The add-on does not introduce any new enemies, weapons, or sprites, but it features an all-new episode comprised of ten original levels, each based on a famous location in Washington, D.C. The new levels were created by the winner of the Total Entertainment Network's contest to develop the best independently designed and produced levels for Duke Nukem 3D.
Aliens have crash-landed into the Capitol Building and have launched a massive invasion of Washington, D.C. Duke Nukem arrives to find that the alien invaders have captured several national monuments and critical government buildings, but in the end, Duke defeats the invading army and rescues the President from the Cycloid Emperor.
Duke It Out In D.C. has received mostly praise from fans of the original Duke Nukem 3D. Considered one of the most popular Duke Nukem add-ons of all time, it has been included in all major compilations, and it has been reimagined in multiple total conversions, including Duke Nukem: Alien Armageddon and Nuclear Showdown.
Negative feedback has largely centered on the puzzle elements and extensive backtracking involved in some of the add-on levels. The extensive backtracking is a consequence of the developers' hyperreal approach to level design, which has solicited similar criticisms as those levied against hyperrealism in film; hyperreal films are often criticized for including long scenes that simply depict characters walking from one point to another, without any plot development. The most hyperreal map of the add-on, Smithsonian Terror, has proven to be the most polarizing among fans. Smithsonian Terror is an impressive, full-scale replica of the Smithsonian American Art Museum and is the largest map of the game. However, it also features the most convoluted layout of any level in the game, which most players find confusing during their first playthrough.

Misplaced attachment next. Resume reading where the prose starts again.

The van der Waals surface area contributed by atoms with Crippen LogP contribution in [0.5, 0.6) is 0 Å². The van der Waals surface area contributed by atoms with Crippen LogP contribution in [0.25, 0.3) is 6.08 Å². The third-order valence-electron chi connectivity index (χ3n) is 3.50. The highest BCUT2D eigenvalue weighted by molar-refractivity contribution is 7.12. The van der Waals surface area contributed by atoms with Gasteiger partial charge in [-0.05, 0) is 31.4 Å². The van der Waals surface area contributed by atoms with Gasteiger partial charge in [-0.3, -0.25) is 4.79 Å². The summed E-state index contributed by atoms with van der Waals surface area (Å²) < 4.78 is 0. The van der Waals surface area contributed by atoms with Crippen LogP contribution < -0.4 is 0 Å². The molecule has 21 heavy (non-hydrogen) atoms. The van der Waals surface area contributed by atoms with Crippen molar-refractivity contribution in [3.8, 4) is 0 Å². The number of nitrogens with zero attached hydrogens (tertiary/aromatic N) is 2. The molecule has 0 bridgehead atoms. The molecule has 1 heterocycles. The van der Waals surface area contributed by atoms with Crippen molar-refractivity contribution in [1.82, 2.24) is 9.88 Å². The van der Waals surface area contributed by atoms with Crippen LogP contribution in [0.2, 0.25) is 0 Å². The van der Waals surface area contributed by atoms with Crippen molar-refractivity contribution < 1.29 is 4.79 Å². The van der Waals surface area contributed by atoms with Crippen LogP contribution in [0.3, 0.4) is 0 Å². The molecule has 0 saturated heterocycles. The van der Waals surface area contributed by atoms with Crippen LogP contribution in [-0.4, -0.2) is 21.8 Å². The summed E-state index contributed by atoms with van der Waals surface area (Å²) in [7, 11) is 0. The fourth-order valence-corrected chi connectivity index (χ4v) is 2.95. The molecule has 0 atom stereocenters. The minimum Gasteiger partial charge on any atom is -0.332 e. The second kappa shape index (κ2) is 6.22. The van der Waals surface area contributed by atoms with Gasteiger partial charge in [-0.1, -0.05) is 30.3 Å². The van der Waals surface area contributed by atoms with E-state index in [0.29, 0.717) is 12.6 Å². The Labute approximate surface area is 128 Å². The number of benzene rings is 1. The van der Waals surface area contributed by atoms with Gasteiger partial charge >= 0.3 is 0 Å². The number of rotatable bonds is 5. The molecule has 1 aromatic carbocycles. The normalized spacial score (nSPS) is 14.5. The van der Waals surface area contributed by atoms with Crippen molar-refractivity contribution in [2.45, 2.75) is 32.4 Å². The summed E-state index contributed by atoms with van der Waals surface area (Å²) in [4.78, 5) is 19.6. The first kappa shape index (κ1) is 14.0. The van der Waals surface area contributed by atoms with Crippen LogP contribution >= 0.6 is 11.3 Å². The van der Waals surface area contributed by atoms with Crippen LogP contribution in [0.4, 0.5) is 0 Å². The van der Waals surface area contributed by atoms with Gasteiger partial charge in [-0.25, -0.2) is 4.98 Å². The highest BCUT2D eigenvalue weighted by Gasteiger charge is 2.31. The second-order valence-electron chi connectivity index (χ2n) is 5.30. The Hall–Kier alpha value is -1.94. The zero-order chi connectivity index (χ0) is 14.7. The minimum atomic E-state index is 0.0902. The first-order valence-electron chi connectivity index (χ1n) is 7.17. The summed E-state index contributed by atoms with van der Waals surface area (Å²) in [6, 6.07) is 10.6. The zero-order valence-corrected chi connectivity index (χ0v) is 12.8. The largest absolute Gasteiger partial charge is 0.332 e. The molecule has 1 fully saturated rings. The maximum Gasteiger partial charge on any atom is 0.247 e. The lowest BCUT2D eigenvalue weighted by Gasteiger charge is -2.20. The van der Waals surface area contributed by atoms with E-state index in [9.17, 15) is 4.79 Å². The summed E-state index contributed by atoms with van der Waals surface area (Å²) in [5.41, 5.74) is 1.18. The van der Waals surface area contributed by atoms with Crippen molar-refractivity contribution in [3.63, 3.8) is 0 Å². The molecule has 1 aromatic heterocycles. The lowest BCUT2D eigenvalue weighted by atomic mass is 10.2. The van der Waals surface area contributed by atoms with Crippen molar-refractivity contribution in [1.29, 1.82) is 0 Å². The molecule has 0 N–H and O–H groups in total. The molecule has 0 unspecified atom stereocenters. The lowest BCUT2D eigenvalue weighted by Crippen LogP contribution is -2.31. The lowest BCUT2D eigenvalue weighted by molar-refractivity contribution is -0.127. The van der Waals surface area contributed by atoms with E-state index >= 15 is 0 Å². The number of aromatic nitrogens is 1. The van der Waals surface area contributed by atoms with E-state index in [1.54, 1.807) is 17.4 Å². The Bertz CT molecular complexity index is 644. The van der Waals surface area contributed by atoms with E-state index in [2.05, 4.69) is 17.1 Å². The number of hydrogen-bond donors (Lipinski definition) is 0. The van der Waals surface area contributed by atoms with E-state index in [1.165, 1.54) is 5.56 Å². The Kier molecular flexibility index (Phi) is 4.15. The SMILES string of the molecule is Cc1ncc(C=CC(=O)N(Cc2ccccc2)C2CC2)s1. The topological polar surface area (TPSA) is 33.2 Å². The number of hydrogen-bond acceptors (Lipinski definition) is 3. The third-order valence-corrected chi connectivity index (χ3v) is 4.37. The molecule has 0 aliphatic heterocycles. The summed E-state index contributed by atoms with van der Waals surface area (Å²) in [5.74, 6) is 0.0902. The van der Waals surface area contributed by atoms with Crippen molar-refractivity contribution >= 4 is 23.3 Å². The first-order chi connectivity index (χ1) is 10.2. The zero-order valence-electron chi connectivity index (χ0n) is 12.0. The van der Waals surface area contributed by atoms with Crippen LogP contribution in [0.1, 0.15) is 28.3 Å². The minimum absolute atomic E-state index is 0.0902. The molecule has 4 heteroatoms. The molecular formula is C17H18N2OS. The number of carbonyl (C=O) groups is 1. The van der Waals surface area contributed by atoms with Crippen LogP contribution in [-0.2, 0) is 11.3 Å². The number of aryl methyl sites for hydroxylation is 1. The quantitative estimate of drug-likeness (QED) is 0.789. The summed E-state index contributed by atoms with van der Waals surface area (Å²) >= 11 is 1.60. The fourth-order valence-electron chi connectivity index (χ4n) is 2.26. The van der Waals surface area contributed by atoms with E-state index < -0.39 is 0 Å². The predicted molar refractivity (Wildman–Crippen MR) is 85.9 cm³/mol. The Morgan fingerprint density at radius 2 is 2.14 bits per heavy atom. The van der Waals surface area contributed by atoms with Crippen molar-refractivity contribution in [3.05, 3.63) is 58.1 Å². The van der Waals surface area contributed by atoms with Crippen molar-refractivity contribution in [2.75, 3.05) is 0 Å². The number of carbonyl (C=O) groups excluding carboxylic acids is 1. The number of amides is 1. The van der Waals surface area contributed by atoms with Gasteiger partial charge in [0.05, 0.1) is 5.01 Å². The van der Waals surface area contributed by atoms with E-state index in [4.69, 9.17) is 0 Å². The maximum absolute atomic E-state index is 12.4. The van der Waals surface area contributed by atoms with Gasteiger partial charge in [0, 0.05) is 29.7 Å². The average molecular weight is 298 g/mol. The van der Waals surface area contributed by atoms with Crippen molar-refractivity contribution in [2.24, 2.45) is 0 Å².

Critics have sometimes compared Duke It Out In D.C. negatively to Duke Caribbean: Life's A Beach, a later add-on by the same developers. Civvie 11, a popular YouTuber garnering hundreds of thousands of views per video, published a 20-minute video titled "Pro Nukem 3D: The Rise of Sunstorm" in which he extensively argued that Duke It Out In D.C. fell short of its successor.
Since Duke Nukem 3D: Megaton Edition was removed from the Steam store in 2016, Duke It Out In D.C. has not been available for commercial sale.
Randy Pitchford, the CEO of Gearbox Software, revealed in a May 6, 2020 interview with LoveLaughLeslie that the company was in fact working to package Duke Nukem 3D: 20th Anniversary World Tour with several of the classic expansion packs, including those developed by Sunstorm Interactive. However, Pitchford explained that the project was stalling due to multiple publishing-related problems. Without providing too many details, Pitchford seemed to imply there was a separation of powers between the development studio under Pitchford at Gearbox Software and the publishing house under Steve Gibson at Gearbox Publishing. "I keep putting my thumb on that scale," Pitchford explained, but "this is a publishing project."